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Introduction to Frankenstein
Transcript of Introduction to Frankenstein
Gothic and Literary Elements:
On to Chapter 1...
Who is Frankenstein?
Mysterious, Emotional, & Supernatural
We hear the story much like Mrs. Margaret Saville would: piece by piece as Walton relays it. Because it is a frame story, we can anticipate three things:
The story will now shift into Victor Frankenstein's first person perspective.
The story will return to Walton's perspective at the end.
Walton will become a part of the story.
You - reading the novel
Shelley's preface that this is a ghost story sets the tone for a mysterious thriller
The desolate climate of the arctic seas and the boundaries set by the ice demonstrate the powerful and antagonistic force of nature
Walton's perspective creates an uncomfortable distance between the reader and the tale, adding to the suspense. Through his own perspective, he recounts the supernatural experience told to him by Victor Frankenstein.
Shelley introduces a mixture of emotions by having Walton be incredibly motivated and inspired to pursue his journey, but devastatingly lonely.
Likewise, Frankenstein is horrified by the pursuit of the monster, but grateful and relieved by Walton's assistance.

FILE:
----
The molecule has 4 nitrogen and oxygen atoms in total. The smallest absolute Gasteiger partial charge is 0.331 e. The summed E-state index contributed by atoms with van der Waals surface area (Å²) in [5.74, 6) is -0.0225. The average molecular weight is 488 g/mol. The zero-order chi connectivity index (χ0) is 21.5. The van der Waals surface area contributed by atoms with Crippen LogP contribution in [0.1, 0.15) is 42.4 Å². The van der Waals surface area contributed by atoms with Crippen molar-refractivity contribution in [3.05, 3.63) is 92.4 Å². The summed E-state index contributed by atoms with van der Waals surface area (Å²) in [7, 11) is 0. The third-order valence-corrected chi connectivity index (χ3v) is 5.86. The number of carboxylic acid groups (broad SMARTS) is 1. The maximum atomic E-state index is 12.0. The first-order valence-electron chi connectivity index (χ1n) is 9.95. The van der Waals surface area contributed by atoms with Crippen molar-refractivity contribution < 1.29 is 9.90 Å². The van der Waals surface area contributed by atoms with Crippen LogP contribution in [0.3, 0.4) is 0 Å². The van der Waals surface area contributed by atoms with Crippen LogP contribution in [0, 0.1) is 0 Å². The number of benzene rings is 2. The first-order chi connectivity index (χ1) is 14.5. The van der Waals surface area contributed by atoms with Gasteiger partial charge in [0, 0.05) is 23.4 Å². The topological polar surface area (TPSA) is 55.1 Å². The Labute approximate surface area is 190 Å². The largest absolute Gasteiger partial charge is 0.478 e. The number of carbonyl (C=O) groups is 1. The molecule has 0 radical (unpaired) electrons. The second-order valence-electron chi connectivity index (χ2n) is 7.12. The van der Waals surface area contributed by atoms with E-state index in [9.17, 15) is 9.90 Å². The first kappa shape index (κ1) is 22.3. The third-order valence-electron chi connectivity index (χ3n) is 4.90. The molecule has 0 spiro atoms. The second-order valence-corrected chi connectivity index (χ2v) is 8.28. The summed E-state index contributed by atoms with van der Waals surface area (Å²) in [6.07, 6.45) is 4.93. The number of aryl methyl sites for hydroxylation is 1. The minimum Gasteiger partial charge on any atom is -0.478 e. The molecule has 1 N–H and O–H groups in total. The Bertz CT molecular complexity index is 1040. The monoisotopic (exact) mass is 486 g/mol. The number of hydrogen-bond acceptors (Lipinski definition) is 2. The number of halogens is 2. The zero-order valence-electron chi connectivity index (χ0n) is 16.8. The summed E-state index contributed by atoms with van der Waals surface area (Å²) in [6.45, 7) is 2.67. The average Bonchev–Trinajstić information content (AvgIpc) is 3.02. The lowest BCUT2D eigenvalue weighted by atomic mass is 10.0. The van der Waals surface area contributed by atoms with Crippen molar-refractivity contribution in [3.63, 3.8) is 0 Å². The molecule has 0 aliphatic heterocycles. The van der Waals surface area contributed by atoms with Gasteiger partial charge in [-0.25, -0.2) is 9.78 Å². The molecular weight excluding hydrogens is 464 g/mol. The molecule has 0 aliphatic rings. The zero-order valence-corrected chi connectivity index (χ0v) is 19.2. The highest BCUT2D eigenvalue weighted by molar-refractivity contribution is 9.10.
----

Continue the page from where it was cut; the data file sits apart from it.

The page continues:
Who is Mary Shelley?
Born August 30, 1797 in London
Her parents were well-known
Second wife of author Percey Bysshe Shelley
A life filled with death: mother, daughter, half-sister, Percey's first wife, daughter and son, and finally her husband - all before she turned 25!
She wrote Frankenstein in 1816; it was published in 1818.
She dedicated her life to writing and tending to Percey's works.
Died February 1, 1851 in London.
Mrs. Saville - reading the letters
Robert Walton - listening to Victor Frankenstein
Mary Shelley - preface "ghost story"
The inventor; not the monster!
His name: Victor Frankenstein
"Victor" was frequently used to describe God in John Milton's 1667 epic Paradise Lost
"Frankenstein" probably originated because the Shelleys visited Castle Frankenstein in Germany
Victor plays God by creating a man
The monster is never named, though he does read Paradise Lost in the novel
A site that explains the Prometheus Myth:
Click here to view a Map of Walton's travels. http://goo.gl/maps/PClpu
"Unhappy man! Do you share my madness? Have you drunk also of the intoxicating draught? Hear me; let me reveal my tale, and you will dash the cup from your lips" (25).
Victor and Robert are similar.
Text to Text Connection: The Myth of Prometheus
Text to Text Connection:
The Never-Ending Story
Robert meets Victor in the middle of his adventure.
About Gothic Romanticism
Elements of Gothic Romanticism